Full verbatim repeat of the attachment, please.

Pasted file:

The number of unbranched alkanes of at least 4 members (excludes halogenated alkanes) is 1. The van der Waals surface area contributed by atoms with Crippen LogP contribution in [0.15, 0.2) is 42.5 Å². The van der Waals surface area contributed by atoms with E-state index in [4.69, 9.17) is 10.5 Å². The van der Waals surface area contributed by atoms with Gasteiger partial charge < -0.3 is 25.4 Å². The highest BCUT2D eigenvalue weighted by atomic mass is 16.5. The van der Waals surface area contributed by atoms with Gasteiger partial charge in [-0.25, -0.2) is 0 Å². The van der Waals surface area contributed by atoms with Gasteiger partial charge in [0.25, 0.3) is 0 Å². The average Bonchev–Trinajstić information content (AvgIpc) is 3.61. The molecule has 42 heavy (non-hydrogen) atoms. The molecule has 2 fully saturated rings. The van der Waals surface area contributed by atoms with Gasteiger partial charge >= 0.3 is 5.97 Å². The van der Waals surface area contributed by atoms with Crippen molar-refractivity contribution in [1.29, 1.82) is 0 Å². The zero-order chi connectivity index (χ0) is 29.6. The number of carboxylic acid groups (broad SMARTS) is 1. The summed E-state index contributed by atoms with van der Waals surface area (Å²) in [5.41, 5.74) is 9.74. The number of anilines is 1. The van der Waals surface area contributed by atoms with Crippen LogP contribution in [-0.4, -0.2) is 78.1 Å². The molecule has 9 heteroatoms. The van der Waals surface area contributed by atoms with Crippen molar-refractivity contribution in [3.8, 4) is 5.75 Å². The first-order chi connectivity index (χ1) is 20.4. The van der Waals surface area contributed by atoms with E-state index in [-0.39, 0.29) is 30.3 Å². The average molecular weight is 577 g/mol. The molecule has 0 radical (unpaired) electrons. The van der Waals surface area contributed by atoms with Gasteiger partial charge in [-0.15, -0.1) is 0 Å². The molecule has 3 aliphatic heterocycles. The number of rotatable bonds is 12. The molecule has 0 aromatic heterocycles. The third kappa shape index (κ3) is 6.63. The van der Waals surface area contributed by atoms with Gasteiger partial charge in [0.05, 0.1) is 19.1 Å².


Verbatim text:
The number of unbranched alkanes of at least 4 members (excludes halogenated alkanes) is 1. The van der Waals surface area contributed by atoms with Crippen LogP contribution in [0.15, 0.2) is 42.5 Å². The van der Waals surface area contributed by atoms with E-state index in [4.69, 9.17) is 10.5 Å². The van der Waals surface area contributed by atoms with Gasteiger partial charge < -0.3 is 25.4 Å². The highest BCUT2D eigenvalue weighted by atomic mass is 16.5. The van der Waals surface area contributed by atoms with Gasteiger partial charge in [-0.25, -0.2) is 0 Å². The van der Waals surface area contributed by atoms with Gasteiger partial charge in [0.25, 0.3) is 0 Å². The average Bonchev–Trinajstić information content (AvgIpc) is 3.61. The molecule has 42 heavy (non-hydrogen) atoms. The molecule has 2 fully saturated rings. The van der Waals surface area contributed by atoms with Gasteiger partial charge >= 0.3 is 5.97 Å². The van der Waals surface area contributed by atoms with Crippen molar-refractivity contribution in [1.29, 1.82) is 0 Å². The zero-order chi connectivity index (χ0) is 29.6. The number of carboxylic acid groups (broad SMARTS) is 1. The summed E-state index contributed by atoms with van der Waals surface area (Å²) in [5.41, 5.74) is 9.74. The number of anilines is 1. The van der Waals surface area contributed by atoms with Crippen LogP contribution in [-0.4, -0.2) is 78.1 Å². The molecule has 9 heteroatoms. The van der Waals surface area contributed by atoms with Crippen molar-refractivity contribution in [3.8, 4) is 5.75 Å². The first-order chi connectivity index (χ1) is 20.4. The van der Waals surface area contributed by atoms with E-state index in [-0.39, 0.29) is 30.3 Å². The average molecular weight is 577 g/mol. The molecule has 0 radical (unpaired) electrons. The van der Waals surface area contributed by atoms with Gasteiger partial charge in [-0.15, -0.1) is 0 Å². The molecule has 3 aliphatic heterocycles. The number of rotatable bonds is 12. The molecule has 0 aromatic heterocycles. The third kappa shape index (κ3) is 6.63. The van der Waals surface area contributed by atoms with Gasteiger partial charge in [0.05, 0.1) is 19.1 Å².